Hal N Opperman
ART H 300
Selected monuments of art and architecture in the Western tradition, from the Greeks to the twentieth century, studied in relation to the intellectual background of the ages and civilizations that produced them. Slide lectures accompanied by discussion of assigned readings in philosophical, religious, scientific, political, literary, and artistic texts. Offered: jointly with CHID 300.
Summer 2003 To view and understand art in relation to the "big ideas" of its age: concepts of the divine, of human nature, of the cosmos and the physical world, of society, and of history. To appreciate the continuity of artistic responses across the Western tradition.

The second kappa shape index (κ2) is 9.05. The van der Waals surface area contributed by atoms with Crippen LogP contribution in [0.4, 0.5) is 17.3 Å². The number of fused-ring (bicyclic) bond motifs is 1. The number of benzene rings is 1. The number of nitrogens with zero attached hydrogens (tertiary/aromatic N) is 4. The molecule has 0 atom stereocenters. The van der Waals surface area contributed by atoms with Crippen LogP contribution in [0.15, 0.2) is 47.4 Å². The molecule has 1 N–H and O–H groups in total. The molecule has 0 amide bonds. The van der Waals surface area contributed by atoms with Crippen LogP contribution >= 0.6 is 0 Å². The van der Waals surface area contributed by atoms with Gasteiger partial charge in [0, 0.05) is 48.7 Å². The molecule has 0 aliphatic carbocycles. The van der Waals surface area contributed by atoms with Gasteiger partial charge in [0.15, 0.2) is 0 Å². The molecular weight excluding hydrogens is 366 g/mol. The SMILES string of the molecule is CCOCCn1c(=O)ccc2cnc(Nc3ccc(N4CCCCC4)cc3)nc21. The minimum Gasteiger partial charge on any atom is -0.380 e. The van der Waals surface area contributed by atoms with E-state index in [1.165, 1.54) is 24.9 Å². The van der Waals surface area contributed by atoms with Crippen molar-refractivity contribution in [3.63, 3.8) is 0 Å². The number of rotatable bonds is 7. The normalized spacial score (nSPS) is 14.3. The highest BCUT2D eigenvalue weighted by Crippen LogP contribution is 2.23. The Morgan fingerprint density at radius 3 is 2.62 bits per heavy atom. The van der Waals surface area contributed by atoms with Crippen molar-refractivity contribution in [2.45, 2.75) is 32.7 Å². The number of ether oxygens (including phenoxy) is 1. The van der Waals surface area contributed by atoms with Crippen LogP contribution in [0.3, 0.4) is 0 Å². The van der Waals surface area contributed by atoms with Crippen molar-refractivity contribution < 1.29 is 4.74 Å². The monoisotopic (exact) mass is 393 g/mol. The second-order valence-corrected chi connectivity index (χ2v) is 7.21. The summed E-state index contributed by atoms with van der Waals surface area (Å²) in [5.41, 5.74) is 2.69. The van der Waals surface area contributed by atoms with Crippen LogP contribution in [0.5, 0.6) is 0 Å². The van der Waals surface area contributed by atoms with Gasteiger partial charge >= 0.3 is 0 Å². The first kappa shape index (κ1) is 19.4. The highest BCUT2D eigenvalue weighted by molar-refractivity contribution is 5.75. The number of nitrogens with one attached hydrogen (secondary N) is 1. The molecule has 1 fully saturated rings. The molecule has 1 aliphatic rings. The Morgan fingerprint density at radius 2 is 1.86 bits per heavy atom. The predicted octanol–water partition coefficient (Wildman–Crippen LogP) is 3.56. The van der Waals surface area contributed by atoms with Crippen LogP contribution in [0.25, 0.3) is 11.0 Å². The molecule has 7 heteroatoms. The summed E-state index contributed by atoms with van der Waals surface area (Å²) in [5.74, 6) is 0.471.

Student learning goals
General method of instruction
60% lecture; 40% discussion.
Developed skills in reading and interpreting texts of a speculative nature as well as imaginative literature; good writing skills (analysis and presentation). This is a demanding, competitive class but also a rewarding one, for those who participate fully. Do not expect an A without serious effort.
Class assignments and grading
Reading assignments are key to success in this course. Average 80pp per week plus short poetry selections provide basis for discussions.
Participation in class on a day-to-day basis (readings, discussion); 3 short papers.